Once in that folder, open the file named:
Once this file is opened in the text editor, navigate to the section that lists the Document Root. Change this from DocumentRoot /var/www/html to DocumentRoot /var/www. Save the file and close the text editor.
Back in our file manager, we will now go to the apache2.conf file, which is located at etc/apache2. Open the file in a text editor and scroll down to the line that lists the /var directory, and set it to match the Document Root in the 000-default.conf file. When finished, the line should look like this:
In my case, the directory already pointed to the correct location; this may not be true in all cases. After making any changes, save the file, close the text editor and file manager. The webserver also needs to be restarted, so open a terminal end enter:
sudo service apache2 restart
Download and Install WordPress
The Wordpress Download page is located at https://wordpress.org/download/. Beside the current stable versions, you can also find testing versions (beta and nightly builds) listed here. Download the tar.gz file. After downloading, the file needs moved to the /var/www folder for extraction. Once again, open the file manager with root privileges (sudo nautilus) and move the file from the downloads folder to /var/www folder. Once there, right click on the file and select extract here.
With WordPress extracted, we can set up the WordPress database. From the terminal, enter:
mysql -u root -p
You will be asked to provide the MySQL password we setup earlier; enter it end press enter. To create the database, enter the following in the terminal:
CREATE DATABASE ubuntu_wp;
This creates a database named ubuntu_wp. Change the database name to whatever you prefer. Write down the name of this database; you’ll need it later. Next, enter the following in the terminal:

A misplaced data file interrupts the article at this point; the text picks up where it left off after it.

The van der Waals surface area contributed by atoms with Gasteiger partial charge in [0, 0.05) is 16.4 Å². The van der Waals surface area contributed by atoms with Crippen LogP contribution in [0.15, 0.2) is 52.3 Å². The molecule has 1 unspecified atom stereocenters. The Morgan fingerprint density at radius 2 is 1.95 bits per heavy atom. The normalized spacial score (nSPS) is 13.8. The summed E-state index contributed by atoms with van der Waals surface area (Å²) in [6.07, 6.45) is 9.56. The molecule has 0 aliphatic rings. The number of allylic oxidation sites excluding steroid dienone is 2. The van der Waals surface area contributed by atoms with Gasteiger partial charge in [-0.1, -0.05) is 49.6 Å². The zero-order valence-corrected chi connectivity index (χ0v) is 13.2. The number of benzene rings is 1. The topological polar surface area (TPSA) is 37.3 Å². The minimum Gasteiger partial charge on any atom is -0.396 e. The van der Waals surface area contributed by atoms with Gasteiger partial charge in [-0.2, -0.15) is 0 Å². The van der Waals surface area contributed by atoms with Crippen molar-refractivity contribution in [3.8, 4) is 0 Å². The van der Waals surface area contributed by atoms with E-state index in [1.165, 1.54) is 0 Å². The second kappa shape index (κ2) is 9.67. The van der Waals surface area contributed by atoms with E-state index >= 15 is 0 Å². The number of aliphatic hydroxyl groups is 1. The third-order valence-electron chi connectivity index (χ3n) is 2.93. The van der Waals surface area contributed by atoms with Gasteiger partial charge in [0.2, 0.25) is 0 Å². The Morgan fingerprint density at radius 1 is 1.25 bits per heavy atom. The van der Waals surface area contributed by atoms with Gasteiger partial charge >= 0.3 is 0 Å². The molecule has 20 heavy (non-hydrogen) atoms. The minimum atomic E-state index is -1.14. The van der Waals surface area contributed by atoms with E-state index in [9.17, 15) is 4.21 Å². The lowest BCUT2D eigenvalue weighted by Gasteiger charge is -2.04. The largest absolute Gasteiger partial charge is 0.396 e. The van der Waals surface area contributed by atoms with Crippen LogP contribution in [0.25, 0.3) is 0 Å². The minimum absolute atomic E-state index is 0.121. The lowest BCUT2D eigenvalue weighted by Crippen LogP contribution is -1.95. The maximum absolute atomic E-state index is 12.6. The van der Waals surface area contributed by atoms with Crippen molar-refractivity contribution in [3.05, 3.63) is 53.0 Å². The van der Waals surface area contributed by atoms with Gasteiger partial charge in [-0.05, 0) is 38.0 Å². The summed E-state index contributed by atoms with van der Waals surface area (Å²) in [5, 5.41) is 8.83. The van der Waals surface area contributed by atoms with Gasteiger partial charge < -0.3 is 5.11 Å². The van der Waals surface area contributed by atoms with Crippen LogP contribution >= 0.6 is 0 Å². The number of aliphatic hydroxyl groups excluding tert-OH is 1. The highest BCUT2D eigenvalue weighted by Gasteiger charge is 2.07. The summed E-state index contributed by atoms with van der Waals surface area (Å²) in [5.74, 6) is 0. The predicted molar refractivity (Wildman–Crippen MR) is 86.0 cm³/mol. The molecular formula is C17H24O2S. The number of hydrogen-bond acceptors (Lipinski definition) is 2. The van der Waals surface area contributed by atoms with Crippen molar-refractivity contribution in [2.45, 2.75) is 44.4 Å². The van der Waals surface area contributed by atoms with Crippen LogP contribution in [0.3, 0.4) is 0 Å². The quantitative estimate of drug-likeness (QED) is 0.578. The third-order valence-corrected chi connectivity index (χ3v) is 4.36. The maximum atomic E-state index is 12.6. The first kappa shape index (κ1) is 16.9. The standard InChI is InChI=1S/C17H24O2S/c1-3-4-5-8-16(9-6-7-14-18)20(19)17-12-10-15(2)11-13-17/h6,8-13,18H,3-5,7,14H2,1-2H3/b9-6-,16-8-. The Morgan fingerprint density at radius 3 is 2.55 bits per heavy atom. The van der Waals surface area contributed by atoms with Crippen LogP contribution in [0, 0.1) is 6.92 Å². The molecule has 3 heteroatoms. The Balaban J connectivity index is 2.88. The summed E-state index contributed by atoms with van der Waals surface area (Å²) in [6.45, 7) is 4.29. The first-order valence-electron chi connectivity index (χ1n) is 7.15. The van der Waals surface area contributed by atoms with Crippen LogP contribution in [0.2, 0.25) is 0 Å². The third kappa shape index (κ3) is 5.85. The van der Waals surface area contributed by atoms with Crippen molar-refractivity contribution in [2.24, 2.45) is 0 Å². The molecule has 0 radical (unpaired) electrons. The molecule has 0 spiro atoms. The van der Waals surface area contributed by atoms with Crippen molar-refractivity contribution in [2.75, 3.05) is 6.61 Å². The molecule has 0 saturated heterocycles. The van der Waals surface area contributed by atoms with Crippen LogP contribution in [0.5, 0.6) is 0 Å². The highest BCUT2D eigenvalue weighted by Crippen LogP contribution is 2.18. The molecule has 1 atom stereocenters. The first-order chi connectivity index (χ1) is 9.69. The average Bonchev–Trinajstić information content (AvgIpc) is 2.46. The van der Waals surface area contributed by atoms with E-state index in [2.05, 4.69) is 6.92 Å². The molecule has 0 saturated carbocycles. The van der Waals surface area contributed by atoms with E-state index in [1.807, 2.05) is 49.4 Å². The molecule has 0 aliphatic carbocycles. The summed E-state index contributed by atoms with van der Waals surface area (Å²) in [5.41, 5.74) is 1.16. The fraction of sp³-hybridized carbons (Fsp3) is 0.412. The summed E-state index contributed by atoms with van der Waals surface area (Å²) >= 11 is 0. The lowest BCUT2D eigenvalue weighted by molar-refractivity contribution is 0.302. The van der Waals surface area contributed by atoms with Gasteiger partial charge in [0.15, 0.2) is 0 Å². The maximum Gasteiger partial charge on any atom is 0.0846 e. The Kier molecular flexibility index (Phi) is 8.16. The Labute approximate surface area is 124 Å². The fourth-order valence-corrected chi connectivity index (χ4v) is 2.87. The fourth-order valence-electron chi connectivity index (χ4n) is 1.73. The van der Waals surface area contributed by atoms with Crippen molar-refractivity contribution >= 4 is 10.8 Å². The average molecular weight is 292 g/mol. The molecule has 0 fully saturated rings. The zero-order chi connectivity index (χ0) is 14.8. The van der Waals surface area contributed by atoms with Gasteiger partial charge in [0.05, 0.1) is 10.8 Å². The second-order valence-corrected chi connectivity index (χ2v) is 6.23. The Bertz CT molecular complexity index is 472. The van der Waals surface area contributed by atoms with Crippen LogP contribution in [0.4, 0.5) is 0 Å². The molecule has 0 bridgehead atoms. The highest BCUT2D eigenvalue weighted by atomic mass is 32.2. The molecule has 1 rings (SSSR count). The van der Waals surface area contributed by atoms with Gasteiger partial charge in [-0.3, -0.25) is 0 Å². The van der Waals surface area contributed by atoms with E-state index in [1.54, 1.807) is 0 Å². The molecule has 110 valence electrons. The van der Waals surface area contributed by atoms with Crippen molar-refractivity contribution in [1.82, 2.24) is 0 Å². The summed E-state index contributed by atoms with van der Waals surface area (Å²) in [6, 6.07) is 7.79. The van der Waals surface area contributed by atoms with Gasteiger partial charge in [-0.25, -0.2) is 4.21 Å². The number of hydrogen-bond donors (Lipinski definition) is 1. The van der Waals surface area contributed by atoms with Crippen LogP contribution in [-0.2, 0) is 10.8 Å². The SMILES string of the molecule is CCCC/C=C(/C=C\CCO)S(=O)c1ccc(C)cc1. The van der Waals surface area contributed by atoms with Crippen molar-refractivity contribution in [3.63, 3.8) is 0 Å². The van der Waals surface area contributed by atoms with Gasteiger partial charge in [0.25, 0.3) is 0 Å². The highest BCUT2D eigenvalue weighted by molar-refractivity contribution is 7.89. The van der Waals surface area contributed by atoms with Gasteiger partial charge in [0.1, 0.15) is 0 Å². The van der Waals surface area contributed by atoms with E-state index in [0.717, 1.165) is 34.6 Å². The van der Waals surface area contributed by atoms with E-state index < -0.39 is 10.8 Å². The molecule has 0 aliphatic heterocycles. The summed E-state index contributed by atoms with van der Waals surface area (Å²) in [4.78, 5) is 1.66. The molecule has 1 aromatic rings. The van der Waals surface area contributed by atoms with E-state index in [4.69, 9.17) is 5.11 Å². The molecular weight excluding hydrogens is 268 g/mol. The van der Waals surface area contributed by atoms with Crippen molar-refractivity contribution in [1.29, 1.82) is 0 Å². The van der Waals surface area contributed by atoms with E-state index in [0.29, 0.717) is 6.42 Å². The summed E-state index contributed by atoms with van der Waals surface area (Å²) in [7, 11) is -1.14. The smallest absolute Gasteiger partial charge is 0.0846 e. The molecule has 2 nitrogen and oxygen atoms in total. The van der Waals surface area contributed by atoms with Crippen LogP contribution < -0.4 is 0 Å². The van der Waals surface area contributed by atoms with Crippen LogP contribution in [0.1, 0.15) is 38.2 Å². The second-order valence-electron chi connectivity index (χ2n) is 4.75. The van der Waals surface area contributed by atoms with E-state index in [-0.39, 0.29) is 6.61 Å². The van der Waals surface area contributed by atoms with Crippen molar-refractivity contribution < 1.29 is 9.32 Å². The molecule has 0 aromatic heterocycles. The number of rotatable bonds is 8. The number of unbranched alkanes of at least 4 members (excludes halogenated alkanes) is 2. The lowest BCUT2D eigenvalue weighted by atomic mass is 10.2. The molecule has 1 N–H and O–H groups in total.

Which sets database privileges. Finally, exit out of MySQL by entering exit in the terminal.
Open a web browser and navigate to localhost/wordpress; you will be greeted with the WordPress database setup dialog. Enter the Database name (in this case, ubuntu_wp), the user name (root), and the database password created. Database host remains localhost, and unless you’re running multiple instances of WordPress from a single database, you might as well leave wp_ as the table prefix. After entering all of this information, press submit.
The next dialog box to open will inform the user that WordPress can’t write the wp-config.php file. However, a textbox with all of the information needed for the file is provided. Open a text editor with root privileges (sudo gedit if you’re using gedit) and copy the everything from the text box to the editor. Save the file as wp-config.php in the following folder:
After closing the text editor, reload the localhost/wordpress page in the web browser. The WordPress Welcome Installer will open, and you can enter your site title, create a username and password, and enter your email. Press the Install WordPress button, and you’re done!
I hope this tutorial proves useful. As always, leave comments and questions below.